If someone were to ask you what your crucial, go-to, stranded-on-a-desert-island cooking gear includes, how would you reply?
Would you mention a chef's knife and cutting board? How about a large sauté pan and a flat-edged wood spoon, or a large, nonreactive heatproof bowl? (Incidentally, these are Michael Ruhlman's top five in his fantastic comprehensive guide The Elements of Cooking.)
What if I were to add that the addition of two inexpensive pieces of equipment can dramatically level up your cooking game, and that you could actually get these at an office supply store?
For me and my generation, music was cassette tapes. We never found the radio stations that played anything but Top 40, albums and LPs too public and, uh, not portable , and CDs too fragile. I still have a box, though my last means of playing them went when I sold my first car...
It's my favorite material to work with, hands down. I love the way it makes my car smell when I bring it home from the lumberyard. I love that it goes from a roughly-textured square to any shape I can imagine, and unbelievably smooth when you sand it.
But the best part? Seeing the full character of the grain come through during that last step - finishing the wood with stain or oil. Not until you rub that rag over the surface does the wood truly come alive.
I just went downstairs to check: I have fourteen rolls of tape in various states of use, haphazardly stacked in piles and hanging from random protusions, each equally covered in sawdust and many in paint and woodstain. A few of them are repeats: I have no less than four 1" 3M ScotchBlue rolls started, likely because I wasn't able to find them when in the midst of a project. Clearly, I need a better solution.
The first time I ever played with colored PVC (electrical) tape was in decaling my Pinewood Derby car in Cub Scouts. I didn't win any races, but I did get prizes for best design. Go figure.
It was one of the few successful collaborations between my grandfather and I, so that was notable in itself, but I remember getting reall excited that you could cut designs out of this stuff and make your own little single color stickers. Ever since then, a five-pack of colored PVC tape has stayed in my craft-y toolbox, ready to be used for both sticking stuff together and making it look awesome.
That said, Chris Hosmer is way better at it than me. The Shanghai-based designer creative bold, graphic portraits exclusively from electrical tape on cardboard, drywall, skateboard decks, and plywood.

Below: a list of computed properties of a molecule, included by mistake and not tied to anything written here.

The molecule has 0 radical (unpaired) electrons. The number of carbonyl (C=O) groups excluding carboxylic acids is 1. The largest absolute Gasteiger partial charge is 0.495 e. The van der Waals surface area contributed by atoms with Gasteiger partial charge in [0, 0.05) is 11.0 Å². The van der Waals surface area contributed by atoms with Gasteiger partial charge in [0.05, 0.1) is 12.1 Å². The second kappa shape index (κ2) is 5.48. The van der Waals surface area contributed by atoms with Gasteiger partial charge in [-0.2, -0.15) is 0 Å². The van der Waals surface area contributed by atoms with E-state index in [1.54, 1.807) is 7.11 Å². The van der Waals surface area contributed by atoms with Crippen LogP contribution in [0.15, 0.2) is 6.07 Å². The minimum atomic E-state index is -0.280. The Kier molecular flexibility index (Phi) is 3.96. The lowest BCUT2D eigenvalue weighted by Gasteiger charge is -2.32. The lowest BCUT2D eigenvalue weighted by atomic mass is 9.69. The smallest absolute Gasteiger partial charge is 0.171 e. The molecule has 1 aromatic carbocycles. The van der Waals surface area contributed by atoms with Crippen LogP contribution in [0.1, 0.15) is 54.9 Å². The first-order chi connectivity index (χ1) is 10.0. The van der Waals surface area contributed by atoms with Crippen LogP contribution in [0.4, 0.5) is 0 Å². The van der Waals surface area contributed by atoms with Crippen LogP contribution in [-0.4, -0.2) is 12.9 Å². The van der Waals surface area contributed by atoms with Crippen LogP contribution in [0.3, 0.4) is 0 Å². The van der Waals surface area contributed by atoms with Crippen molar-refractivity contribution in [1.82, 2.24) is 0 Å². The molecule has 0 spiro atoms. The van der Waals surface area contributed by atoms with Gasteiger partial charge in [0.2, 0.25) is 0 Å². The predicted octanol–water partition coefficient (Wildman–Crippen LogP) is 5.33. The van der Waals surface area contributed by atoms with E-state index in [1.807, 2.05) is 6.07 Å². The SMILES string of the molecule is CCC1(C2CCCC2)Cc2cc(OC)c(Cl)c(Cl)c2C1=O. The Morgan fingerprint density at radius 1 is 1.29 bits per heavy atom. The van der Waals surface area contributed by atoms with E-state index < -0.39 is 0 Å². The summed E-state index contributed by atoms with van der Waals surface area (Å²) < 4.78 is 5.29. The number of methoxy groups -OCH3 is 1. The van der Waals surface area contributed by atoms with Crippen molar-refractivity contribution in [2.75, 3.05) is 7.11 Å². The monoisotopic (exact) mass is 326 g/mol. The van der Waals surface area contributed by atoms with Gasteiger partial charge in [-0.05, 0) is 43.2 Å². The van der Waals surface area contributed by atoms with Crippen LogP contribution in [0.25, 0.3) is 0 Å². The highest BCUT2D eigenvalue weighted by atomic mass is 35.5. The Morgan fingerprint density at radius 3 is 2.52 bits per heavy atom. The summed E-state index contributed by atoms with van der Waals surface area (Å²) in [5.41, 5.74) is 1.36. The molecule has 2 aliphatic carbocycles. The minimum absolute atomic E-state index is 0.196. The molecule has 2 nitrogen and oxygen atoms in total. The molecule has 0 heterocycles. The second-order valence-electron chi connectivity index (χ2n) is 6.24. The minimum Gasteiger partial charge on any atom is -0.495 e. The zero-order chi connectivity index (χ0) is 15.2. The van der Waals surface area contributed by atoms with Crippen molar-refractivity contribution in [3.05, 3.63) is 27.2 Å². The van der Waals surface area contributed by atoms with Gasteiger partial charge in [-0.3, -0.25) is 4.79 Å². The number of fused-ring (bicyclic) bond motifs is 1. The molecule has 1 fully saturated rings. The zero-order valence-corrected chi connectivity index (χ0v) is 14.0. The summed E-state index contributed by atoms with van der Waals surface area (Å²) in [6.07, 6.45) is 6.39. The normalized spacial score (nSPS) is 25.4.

I'm a huge fan of street art, but I do understand the arguments that liken some of it to vandalism. Not the impromptu installations of sculptures, or even yarn graffiti, but no matter how awesome, spray paint can do damage. And most graffiti isn't really art at all, just immature tagging that can leave permanent and unattractive results.
So they idea of impromptu public art that doesn't actually hurt anything? Well, that's just about as good as it gets.
BUFFDiss is a street artist who creates his works on walls, floors, and public spaces, but works exclusively in masking tape, allowing his pieces to be non-destructive.
Riddle me this: How often have you said to yourself, "Man, I sure wish I had something to keep my pants up that shows off my tendency towards making stuff..."
Really? Never? Okay, me either, but I still like this measuring tape belt from the Mother Huddle. Sure, Destri's version is intended to hold up tiny little toddler pants, but the technique can certainly be translated for any size.
Sometimes, hand painted just isn't the look you're going for, and you long to add some machine printed accuracy to your latest project. Here's two easy ways to add printed images to canvas, plastic, glass, paper, and whatnot.
- Image from a magazine or book, or printed via laser printer or photocopier. (Inkjet printers will not work)
- Warm water
- Large bowl or pie plate
- Credit card or bone folder
- For Process #1: Clear packing tape
- For Process #2: Acrylic Gel Medium (or gesso, paint, or anything which states "polymer acrylic medium")
- Paintbrush (a sponge brush will cut down on brush marks)